For almost every professional wrestling fan, there has been a time when they watched their beloved show on television, and thought “I would love to do that.” Though it may have been a fleeting thought, many of us have dreamed of competing in the ring, or being the modern day equivalent of Tommy Young or Gordon Solie.

All cartoons copyright Jason Conlan.

There is, of course, a huge difference between “I would love to do that” and “I could do that.” So when New Zealand-born Jason Conlan, Pro Wrestling Illustrated‘s “Mister J” cartoonist, wanted to get involved in professional wrestling, he married it with his tremendous talent for art.

“My love of wrestling and drawing developed around the same time,” Conlan told SLAM! Wrestling. “I was around six years old when I discovered Steve Rickard’s NWA-affiliated promotion here in New Zealand. Even as early as that, I remember trying to draw Baron Von Krupp (Killer Karl Krupp), making a mistake, and throwing what I’d done away in disgust. Where was the liquid paper when I needed it then?!”

Unfortunately, Rickard’s promotion — which saw legends such as Ric Flair, Harley Race, Abdullah the Butcher, and Andre the Giant come through on tours — soon lost its television deal in the country. With no outlet for his interest, it was only his discovery of the famed “Apter” magazines that maintained Conlan as a fan.

“The Apter mags were a complete eye-opener,” he said. “There were so many wrestlers, and so many promotions. There was no American wrestling on television at this point, so just about all the information I was getting was from the magazines. Even now I still mark out from time to time, when I finally get to see footage of the stories I was reading back then.”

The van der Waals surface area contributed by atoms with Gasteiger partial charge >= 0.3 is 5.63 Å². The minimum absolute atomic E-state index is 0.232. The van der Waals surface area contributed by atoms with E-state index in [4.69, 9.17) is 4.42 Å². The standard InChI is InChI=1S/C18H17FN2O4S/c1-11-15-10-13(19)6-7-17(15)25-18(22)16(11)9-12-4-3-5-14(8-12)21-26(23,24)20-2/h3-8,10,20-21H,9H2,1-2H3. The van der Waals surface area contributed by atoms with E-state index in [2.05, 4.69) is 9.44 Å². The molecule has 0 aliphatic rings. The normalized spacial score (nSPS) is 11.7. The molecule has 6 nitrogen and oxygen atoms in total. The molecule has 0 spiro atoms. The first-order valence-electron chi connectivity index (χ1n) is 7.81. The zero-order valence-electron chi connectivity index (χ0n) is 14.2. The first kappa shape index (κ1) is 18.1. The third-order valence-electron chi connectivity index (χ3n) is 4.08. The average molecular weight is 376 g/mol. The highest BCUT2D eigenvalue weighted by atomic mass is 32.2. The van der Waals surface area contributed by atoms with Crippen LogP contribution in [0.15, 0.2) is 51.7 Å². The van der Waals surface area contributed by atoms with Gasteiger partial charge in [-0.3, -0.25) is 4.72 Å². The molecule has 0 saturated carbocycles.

In terms of his developing artistic talents, Conlan admits to hardly being the finest student, instead preferring to plough his own working furrow. He would pay careful attention to comic book drawings, newspaper strips, and political satire cartoons, all of which acted like textbooks to him.

“I found art school to be boring and expensive, which wasn’t a good combination,” he said. “I’d been selling cartoons since high school, and had a regular spot in the local newspaper. Looking back, having the test of my work being printed was more than I could have got out of art school.”

Even though the first regular American wrestling on New Zealand television was WWF Superstars of Wrestling, in around 1987, Conlan was always more interested in the NWA (Jim Crockett Promotions) wrestlers, perhaps because the Apter magazines had such a heavy NWA slant.

“I may have been easily led by that,” he admitted. “But also, they were more interesting to draw, as they looked more like kick-your-ass wrestlers than the ‘prettier’ WWF performers. That’s not to say that I didn’t enjoy watching WWF TV, it’s just that I never thought that guys like Hulk Hogan and Paul Orndorff appeared to be as tough as their NWA counterparts.”